Rough Fish are Too Often Overlooked as Table Fare

Carp, gar, bowfin, drum and a few other species are considered rough fish. Don’t mistake these species as “trash fish,” as some mistakenly do. These fish are fun to catch on a rod and reel and offer bow fishers an opportunity to stretch strings all year long. Contrary to what many believe, rough fish can also make excellent table fare when properly prepared.

Rough fish have their place. They clean bottom debris. However, when populations become too high, rough fish can negatively impact sport fish. Carp destroy nesting areas and will devour prized eggs. Too many gar can hurt the population of gamefish. As for Asian carp, they are completely undesirable and all need to go away.

Bow fishing is a popular method for taking rough fish—especially those difficult to catch on a hook. Many bow fishers discard the fish they shoot. Some turn them into fertilizer. You don’t hear of too many taking them home and processing the fish for food.

John Rittel is a community education assistant with the Missouri Department of Conservation (MDC). He’s a fan of processing rough fish and eating them. “I fillet the fish and remove any red meat,” Rittel said. “Gar, buffalo and drum don’t have much red meat, though. Common and grass carp do. Most of these fish, particularly our native rough fish, actually taste really good. However, most of them get a bad rap because their meat has some intricate Y bones that need to be removed. People don’t know how to do that, so their fillets end up being bony. I show participants how to remove those bones so that they are left with excellent quality, large, boneless filets.”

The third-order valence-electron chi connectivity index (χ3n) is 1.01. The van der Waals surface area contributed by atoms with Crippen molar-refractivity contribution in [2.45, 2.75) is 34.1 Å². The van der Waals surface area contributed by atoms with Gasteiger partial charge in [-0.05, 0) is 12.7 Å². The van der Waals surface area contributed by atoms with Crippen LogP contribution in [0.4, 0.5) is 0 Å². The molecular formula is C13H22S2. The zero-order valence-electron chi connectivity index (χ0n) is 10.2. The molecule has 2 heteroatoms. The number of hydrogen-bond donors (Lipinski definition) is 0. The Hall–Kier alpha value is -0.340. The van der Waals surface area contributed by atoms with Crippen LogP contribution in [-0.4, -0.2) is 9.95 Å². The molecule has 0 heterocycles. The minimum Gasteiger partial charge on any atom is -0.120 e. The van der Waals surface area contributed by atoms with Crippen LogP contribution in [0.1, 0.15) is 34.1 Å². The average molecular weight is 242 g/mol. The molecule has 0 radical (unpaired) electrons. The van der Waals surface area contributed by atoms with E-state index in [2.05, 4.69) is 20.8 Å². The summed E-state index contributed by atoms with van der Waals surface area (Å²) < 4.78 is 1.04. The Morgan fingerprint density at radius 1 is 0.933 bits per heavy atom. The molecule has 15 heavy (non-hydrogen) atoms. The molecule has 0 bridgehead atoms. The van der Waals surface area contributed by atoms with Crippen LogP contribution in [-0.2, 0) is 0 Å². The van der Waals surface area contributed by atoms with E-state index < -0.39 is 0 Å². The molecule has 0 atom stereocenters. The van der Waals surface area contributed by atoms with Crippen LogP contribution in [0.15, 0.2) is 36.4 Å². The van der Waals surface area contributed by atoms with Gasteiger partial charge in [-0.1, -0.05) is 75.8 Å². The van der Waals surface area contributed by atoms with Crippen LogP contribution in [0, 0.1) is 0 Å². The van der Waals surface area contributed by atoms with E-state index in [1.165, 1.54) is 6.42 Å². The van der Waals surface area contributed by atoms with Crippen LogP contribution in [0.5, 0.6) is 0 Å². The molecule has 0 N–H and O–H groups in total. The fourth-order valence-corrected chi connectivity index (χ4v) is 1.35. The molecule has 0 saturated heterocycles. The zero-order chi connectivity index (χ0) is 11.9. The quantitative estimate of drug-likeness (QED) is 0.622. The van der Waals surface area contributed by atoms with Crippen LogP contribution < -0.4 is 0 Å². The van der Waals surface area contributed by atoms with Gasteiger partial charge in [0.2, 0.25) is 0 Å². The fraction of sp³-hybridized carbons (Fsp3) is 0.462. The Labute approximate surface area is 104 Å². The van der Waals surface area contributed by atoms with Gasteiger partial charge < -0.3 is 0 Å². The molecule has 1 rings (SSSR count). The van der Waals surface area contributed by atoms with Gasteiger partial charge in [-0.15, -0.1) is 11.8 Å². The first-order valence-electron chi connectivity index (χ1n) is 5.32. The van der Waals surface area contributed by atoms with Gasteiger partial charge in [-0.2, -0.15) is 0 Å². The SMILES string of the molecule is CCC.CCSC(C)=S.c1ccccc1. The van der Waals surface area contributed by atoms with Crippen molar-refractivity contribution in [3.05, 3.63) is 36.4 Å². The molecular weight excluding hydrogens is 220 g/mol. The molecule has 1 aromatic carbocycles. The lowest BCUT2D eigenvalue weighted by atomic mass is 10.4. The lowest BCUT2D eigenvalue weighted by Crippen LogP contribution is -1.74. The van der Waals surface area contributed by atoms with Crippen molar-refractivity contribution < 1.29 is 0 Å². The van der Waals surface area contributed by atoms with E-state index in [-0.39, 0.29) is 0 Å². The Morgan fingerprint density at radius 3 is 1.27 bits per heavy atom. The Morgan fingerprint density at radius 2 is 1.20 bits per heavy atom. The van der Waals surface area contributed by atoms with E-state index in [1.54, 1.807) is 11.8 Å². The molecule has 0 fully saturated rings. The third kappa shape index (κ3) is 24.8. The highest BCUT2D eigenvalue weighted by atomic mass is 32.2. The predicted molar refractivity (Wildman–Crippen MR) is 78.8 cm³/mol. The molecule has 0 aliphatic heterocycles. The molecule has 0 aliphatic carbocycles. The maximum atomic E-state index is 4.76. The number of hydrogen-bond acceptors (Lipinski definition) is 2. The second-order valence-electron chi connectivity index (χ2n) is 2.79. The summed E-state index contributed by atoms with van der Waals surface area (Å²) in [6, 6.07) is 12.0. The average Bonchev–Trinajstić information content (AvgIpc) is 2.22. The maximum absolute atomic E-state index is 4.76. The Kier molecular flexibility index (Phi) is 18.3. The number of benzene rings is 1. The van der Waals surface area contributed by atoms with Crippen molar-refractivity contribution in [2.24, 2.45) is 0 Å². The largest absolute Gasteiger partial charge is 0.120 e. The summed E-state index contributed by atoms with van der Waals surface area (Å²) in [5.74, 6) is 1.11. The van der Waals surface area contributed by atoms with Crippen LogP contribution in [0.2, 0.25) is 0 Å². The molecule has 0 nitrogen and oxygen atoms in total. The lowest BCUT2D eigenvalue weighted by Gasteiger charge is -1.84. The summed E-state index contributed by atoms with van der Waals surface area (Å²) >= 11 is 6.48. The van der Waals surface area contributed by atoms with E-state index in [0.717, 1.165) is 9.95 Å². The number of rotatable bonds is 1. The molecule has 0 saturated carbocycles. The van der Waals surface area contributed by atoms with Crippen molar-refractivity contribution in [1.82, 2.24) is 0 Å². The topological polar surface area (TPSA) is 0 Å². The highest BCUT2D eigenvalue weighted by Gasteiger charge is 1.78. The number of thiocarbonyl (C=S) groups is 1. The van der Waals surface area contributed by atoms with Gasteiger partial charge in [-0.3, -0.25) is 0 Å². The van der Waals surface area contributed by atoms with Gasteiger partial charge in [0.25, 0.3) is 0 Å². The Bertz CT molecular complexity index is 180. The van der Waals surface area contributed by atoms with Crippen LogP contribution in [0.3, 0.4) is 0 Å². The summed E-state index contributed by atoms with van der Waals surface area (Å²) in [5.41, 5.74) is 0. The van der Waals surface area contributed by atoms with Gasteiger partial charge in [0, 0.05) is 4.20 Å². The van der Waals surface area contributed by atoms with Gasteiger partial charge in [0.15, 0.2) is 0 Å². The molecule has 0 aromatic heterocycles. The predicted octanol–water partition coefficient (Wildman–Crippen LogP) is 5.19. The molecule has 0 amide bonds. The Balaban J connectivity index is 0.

Rough fish have more bones than most popular table fare fish, but with a little extra preparation during cleaning and the right recipes, make a fine meal. Removing the bones with a knife is an option, but so is scoring them. Many who gig suckers will run fillets through a machine that slices through the bones, making them so small they dissolve when frying.

“Gar have excellent, flakey white meat with a mild flavor and firm texture,” Rittel said. “Their drawback is their tough, armored skin. Most people don’t know how to remove that skin, so they can’t get through it to fillet the fish.”
There is more than one method for getting through and removing that tough hide. Using tin snips and pliers is a proven tactic. Snip the skin, then pull with pliers. Once the skin is removed, filleting gar is like filleting any other fish.
“Gar grilled in a foil pan of butter is hard to beat,” Rittel said. “It’s good deep fried, too. Some people prefer to fillet their gar and leave the tough skin on the fillet. Then they grill it skin-side-down topped with butter and seasoning. The skin forms a bit of a dish that keeps the meat basting in the butter. The skin easily peels off, though, once the fish is done cooking. Buffalo fillets and ribs are both very good fried, but we’ll also grill some buffalo ribs. Buffalo have extremely large rib bones—much heavier than any other fish.”

You usually get a lot of meat off rough fish because they grow so large. Buffalo in the 15- to 20-pound range and gar 3- to 4-feet long are common. Carp often reach 20 pounds or more. Drum don’t usually grow as large but are caught opportunistically by crappie and walleye anglers. All can make good table fare when prepared well.

“I like to season most all of my fish with a Cajun-type seasoning; however, these fish don’t have a flavor that needs to be hidden,” Rittel said. “Salt, pepper and a bit of garlic powder will do just fine.”
The next time you find yourself in possession of a rough fish, consider giving it a chance on the dinner table. Experiment with different ways of cooking the meat, and chances are you’ll find a way to make it tasty.

As past executive director of the Conservation Federation of Missouri, Brandon Butler has made a name for himself by fighting to protect fish and wildlife, and critical habitats. His syndicated column, “Driftwood Outdoors,” appears in more than 30 newspapers, weekly, across Missouri and Indiana. Reach him via email at [email protected] For more Driftwood Outdoors, check out the podcast on www.driftwoodoutdoors.com or anywhere podcasts are streamed.